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Male killer

The parasitic bacterium Wolbachia is common in insects around the world, which makes it perhaps the most common reproductive parasite on Earth. And it doesn’t like males.

Wolbachia bacteria infect the reproductive organs (ovaries and testes) of insects. They infect other organs too, but their effect on insect reproduction is to me the most interesting aspect of this little parasite. You see, the bacteria travel in insect eggs but not insect sperm: sperm is just too small for it to get around. As a result of this, Wolbachia has had some extraordinary effects on insect reproduction.

First, and most simply, Wolbachia kills male insects – often before they’re born. For one species of butterfly, the great eggfly / blue moon butterfly, that meant 100 times more female butterflies than male butterflies. But Wolbachia may also lead to male insects turning into females at the larval stage, resulting in the same distorted sex ratios. The bacteria in some species can even prevent infected males from reproducing with uninfected females – which means that infected females have more offspring than uninfected ones and thus the bacteria is spread further faster. It all sounds a lot like the comic book series Y, The Last Man

Evolution, as always, fights back against the challenge. Some wasp species have evolved parthogenesis: reproduction without males. The butterfly I mentioned earlier actually mutated a genetic immunity to Wolbachia, at least in the Samoan population. This was one of the fastest recorded species changes by natural selection (it took five years) and you can read all about it in the linked article below.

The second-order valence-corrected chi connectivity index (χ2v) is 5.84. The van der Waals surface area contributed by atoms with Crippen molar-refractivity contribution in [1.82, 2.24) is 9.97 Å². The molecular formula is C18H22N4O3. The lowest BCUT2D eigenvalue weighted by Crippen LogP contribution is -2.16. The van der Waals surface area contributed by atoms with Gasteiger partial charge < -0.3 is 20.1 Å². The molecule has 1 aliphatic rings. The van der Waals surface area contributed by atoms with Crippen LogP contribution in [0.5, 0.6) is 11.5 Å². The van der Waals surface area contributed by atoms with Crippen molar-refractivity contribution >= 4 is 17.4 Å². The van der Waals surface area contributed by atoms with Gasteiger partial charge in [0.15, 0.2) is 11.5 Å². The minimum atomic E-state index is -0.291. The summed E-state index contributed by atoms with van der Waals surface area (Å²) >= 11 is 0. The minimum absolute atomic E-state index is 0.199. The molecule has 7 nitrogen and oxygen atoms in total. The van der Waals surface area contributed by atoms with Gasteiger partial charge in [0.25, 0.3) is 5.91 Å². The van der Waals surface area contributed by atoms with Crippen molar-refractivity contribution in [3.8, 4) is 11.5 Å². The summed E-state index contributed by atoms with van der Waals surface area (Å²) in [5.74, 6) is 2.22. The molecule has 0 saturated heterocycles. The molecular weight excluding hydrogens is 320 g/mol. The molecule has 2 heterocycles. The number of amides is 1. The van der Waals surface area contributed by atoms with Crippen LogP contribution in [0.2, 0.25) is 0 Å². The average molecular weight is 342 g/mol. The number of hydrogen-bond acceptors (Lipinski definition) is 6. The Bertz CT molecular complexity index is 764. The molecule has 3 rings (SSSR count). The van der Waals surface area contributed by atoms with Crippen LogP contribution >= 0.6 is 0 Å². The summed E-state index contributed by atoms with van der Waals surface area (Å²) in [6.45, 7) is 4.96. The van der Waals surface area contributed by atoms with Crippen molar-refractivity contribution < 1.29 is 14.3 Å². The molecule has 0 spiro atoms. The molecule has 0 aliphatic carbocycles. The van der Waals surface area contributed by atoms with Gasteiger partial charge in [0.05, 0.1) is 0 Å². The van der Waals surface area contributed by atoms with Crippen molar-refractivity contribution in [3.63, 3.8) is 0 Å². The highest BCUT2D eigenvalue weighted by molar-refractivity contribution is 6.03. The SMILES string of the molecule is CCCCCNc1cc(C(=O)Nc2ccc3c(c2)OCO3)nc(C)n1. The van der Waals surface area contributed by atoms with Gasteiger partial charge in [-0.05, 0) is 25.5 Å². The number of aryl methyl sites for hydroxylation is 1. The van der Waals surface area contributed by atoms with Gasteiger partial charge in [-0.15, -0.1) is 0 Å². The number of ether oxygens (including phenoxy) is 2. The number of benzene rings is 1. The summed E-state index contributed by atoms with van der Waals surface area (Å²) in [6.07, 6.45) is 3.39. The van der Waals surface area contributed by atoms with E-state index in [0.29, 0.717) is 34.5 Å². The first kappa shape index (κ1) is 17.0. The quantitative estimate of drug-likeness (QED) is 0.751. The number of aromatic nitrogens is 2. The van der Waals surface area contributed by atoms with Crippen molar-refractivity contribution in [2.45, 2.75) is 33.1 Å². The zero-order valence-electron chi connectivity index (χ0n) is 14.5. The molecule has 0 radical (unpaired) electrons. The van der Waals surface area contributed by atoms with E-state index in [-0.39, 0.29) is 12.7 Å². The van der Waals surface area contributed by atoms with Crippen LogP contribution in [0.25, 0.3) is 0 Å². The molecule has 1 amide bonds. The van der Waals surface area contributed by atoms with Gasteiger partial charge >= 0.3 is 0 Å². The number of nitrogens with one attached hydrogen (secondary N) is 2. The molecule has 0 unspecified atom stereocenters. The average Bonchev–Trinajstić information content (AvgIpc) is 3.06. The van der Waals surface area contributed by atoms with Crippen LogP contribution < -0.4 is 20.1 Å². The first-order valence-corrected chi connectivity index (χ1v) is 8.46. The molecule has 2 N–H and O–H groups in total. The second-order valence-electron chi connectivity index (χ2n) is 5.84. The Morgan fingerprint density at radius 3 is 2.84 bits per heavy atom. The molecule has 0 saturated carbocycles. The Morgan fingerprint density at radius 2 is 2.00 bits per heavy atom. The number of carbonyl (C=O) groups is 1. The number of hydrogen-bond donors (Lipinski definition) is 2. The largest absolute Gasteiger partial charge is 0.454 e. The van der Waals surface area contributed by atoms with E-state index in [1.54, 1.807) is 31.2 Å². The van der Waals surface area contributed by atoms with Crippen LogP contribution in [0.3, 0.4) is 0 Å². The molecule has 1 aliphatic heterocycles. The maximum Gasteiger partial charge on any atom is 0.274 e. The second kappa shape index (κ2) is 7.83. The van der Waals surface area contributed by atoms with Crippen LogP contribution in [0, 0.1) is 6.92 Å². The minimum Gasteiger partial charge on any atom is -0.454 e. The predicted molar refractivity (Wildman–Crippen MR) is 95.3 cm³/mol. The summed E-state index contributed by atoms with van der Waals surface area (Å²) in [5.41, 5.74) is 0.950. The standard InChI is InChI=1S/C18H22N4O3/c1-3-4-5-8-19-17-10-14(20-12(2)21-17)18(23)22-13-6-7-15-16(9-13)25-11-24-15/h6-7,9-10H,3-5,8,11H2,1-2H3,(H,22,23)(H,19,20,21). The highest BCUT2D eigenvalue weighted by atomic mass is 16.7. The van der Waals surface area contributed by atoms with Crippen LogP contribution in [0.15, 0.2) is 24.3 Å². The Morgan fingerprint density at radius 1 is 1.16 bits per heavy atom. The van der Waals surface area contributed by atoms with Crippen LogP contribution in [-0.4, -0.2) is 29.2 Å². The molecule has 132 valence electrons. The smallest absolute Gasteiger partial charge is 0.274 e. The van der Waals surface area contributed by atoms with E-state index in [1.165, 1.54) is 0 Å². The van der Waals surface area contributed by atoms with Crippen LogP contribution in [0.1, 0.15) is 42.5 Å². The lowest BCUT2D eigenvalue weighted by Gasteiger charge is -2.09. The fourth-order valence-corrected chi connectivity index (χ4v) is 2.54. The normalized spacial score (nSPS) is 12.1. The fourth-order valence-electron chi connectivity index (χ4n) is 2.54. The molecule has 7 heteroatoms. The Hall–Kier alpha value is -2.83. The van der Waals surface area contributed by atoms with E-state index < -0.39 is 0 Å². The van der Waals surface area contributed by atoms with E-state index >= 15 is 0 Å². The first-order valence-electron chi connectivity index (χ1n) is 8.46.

For most species, there is little defence. Because of this, Wolbachia is being investigated as a tool for mass insect control: release a bunch of mosquitoes infected with the bacteria and watch the population crash.

 

Categories: Oceania Places Plants & animals Sciences

The Generalist

I live in Auckland, New Zealand, and am curious about most things.

2 replies

  1. Wolbachia creates a key asymmetry: infected males are sterile with uninfected females, but not the converse.

    There are two different ways of using Wolbachia with mosquitoes. One, to reduce population, release infected males, who are effectively sterile. Wolbachia doesn’t spread or continue in this use.

    The other, release infected females and males, who reproduce both among themselves and by infected females with uninfected males — creating infected offspring. The asymmetry creates a “gene drive” effect promoting Wolbachia infection. This does not reduce mosquito population; the point of this is that Wolbachia interferes with multiplication and transmission of dengue and malaria.

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